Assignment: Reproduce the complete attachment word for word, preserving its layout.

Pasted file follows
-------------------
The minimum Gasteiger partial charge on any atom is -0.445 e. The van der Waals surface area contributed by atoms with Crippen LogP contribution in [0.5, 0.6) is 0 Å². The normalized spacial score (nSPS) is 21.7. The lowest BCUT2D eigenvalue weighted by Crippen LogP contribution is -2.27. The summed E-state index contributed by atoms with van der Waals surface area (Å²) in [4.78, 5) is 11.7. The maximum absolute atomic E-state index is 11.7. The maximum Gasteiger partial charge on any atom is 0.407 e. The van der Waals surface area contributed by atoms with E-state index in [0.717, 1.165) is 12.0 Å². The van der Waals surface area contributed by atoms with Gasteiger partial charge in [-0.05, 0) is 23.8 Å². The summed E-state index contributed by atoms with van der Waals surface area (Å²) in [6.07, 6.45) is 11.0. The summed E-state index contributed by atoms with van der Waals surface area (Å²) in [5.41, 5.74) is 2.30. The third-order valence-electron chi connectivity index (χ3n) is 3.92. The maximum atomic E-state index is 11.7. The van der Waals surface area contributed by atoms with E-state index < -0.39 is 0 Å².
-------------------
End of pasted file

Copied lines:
The minimum Gasteiger partial charge on any atom is -0.445 e. The van der Waals surface area contributed by atoms with Crippen LogP contribution in [0.5, 0.6) is 0 Å². The normalized spacial score (nSPS) is 21.7. The lowest BCUT2D eigenvalue weighted by Crippen LogP contribution is -2.27. The summed E-state index contributed by atoms with van der Waals surface area (Å²) in [4.78, 5) is 11.7. The maximum absolute atomic E-state index is 11.7. The maximum Gasteiger partial charge on any atom is 0.407 e. The van der Waals surface area contributed by atoms with E-state index in [0.717, 1.165) is 12.0 Å². The van der Waals surface area contributed by atoms with Gasteiger partial charge in [-0.05, 0) is 23.8 Å². The summed E-state index contributed by atoms with van der Waals surface area (Å²) in [6.07, 6.45) is 11.0. The summed E-state index contributed by atoms with van der Waals surface area (Å²) in [5.41, 5.74) is 2.30. The third-order valence-electron chi connectivity index (χ3n) is 3.92. The maximum atomic E-state index is 11.7. The van der Waals surface area contributed by atoms with E-state index < -0.39 is 0 Å².